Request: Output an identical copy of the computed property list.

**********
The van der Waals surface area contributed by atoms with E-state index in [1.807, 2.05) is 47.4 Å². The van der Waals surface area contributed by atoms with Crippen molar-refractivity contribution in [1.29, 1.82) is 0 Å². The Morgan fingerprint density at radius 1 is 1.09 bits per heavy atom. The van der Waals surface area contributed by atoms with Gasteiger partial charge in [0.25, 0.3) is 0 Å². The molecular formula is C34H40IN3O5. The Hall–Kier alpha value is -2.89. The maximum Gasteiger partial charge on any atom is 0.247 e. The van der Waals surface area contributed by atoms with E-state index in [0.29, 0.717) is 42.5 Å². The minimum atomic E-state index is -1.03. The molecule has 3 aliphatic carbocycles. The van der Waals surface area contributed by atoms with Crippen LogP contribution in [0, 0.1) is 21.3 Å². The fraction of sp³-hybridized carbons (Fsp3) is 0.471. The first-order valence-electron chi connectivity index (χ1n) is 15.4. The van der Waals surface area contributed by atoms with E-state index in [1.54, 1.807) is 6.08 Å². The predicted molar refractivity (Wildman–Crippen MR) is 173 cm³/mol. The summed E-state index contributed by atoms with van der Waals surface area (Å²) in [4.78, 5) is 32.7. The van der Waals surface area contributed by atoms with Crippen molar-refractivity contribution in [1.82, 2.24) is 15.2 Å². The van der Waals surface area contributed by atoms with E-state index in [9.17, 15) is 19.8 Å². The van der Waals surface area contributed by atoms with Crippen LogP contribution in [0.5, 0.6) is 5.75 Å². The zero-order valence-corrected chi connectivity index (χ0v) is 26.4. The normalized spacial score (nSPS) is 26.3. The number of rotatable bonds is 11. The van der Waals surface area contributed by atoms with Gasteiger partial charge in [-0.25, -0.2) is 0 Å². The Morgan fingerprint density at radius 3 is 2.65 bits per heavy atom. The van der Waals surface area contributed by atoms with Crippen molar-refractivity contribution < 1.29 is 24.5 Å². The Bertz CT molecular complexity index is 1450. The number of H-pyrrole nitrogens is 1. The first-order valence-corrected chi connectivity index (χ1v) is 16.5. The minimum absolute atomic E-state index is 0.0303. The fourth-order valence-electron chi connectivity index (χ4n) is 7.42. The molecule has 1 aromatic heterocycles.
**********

The van der Waals surface area contributed by atoms with E-state index in [1.807, 2.05) is 47.4 Å². The van der Waals surface area contributed by atoms with Crippen molar-refractivity contribution in [1.29, 1.82) is 0 Å². The Morgan fingerprint density at radius 1 is 1.09 bits per heavy atom. The van der Waals surface area contributed by atoms with Gasteiger partial charge in [0.25, 0.3) is 0 Å². The molecular formula is C34H40IN3O5. The Hall–Kier alpha value is -2.89. The maximum Gasteiger partial charge on any atom is 0.247 e. The van der Waals surface area contributed by atoms with E-state index in [0.29, 0.717) is 42.5 Å². The minimum atomic E-state index is -1.03. The molecule has 3 aliphatic carbocycles. The van der Waals surface area contributed by atoms with Crippen LogP contribution in [0, 0.1) is 21.3 Å². The fraction of sp³-hybridized carbons (Fsp3) is 0.471. The first-order valence-electron chi connectivity index (χ1n) is 15.4. The van der Waals surface area contributed by atoms with E-state index in [1.54, 1.807) is 6.08 Å². The predicted molar refractivity (Wildman–Crippen MR) is 173 cm³/mol. The summed E-state index contributed by atoms with van der Waals surface area (Å²) in [4.78, 5) is 32.7. The van der Waals surface area contributed by atoms with Crippen molar-refractivity contribution in [1.82, 2.24) is 15.2 Å². The van der Waals surface area contributed by atoms with E-state index in [9.17, 15) is 19.8 Å². The van der Waals surface area contributed by atoms with Crippen LogP contribution in [0.5, 0.6) is 5.75 Å². The zero-order valence-corrected chi connectivity index (χ0v) is 26.4. The normalized spacial score (nSPS) is 26.3. The number of rotatable bonds is 11. The van der Waals surface area contributed by atoms with Gasteiger partial charge in [-0.25, -0.2) is 0 Å². The Morgan fingerprint density at radius 3 is 2.65 bits per heavy atom. The van der Waals surface area contributed by atoms with Crippen molar-refractivity contribution < 1.29 is 24.5 Å². The Bertz CT molecular complexity index is 1450. The number of H-pyrrole nitrogens is 1. The first-order valence-corrected chi connectivity index (χ1v) is 16.5. The minimum absolute atomic E-state index is 0.0303. The fourth-order valence-electron chi connectivity index (χ4n) is 7.42. The molecule has 1 aromatic heterocycles.